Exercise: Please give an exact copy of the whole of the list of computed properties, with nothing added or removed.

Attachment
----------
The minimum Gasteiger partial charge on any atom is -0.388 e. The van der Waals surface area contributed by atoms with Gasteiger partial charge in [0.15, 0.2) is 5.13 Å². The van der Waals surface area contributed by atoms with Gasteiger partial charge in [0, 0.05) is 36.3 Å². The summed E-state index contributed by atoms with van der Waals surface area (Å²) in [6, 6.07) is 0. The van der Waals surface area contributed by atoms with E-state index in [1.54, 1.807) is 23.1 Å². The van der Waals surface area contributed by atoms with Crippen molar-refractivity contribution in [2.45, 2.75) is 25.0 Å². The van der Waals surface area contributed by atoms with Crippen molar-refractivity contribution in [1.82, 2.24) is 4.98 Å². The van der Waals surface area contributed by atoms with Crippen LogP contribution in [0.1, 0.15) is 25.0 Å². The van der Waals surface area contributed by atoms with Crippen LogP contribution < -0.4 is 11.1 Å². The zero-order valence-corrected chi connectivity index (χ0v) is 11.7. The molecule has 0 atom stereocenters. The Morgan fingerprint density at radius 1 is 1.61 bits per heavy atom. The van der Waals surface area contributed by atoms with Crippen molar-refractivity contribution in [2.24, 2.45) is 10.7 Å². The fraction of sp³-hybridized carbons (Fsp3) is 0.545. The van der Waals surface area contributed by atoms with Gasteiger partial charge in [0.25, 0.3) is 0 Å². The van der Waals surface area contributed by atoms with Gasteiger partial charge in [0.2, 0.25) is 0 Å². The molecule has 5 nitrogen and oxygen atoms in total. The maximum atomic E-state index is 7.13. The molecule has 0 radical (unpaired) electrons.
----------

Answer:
The minimum Gasteiger partial charge on any atom is -0.388 e. The van der Waals surface area contributed by atoms with Gasteiger partial charge in [0.15, 0.2) is 5.13 Å². The van der Waals surface area contributed by atoms with Gasteiger partial charge in [0, 0.05) is 36.3 Å². The summed E-state index contributed by atoms with van der Waals surface area (Å²) in [6, 6.07) is 0. The van der Waals surface area contributed by atoms with E-state index in [1.54, 1.807) is 23.1 Å². The van der Waals surface area contributed by atoms with Crippen molar-refractivity contribution in [2.45, 2.75) is 25.0 Å². The van der Waals surface area contributed by atoms with Crippen molar-refractivity contribution in [1.82, 2.24) is 4.98 Å². The van der Waals surface area contributed by atoms with Crippen LogP contribution in [0.1, 0.15) is 25.0 Å². The van der Waals surface area contributed by atoms with Crippen LogP contribution < -0.4 is 11.1 Å². The zero-order valence-corrected chi connectivity index (χ0v) is 11.7. The molecule has 0 atom stereocenters. The Morgan fingerprint density at radius 1 is 1.61 bits per heavy atom. The van der Waals surface area contributed by atoms with Crippen molar-refractivity contribution in [2.24, 2.45) is 10.7 Å². The fraction of sp³-hybridized carbons (Fsp3) is 0.545. The van der Waals surface area contributed by atoms with Gasteiger partial charge in [0.25, 0.3) is 0 Å². The van der Waals surface area contributed by atoms with Gasteiger partial charge in [0.2, 0.25) is 0 Å². The molecule has 5 nitrogen and oxygen atoms in total. The maximum atomic E-state index is 7.13. The molecule has 0 radical (unpaired) electrons.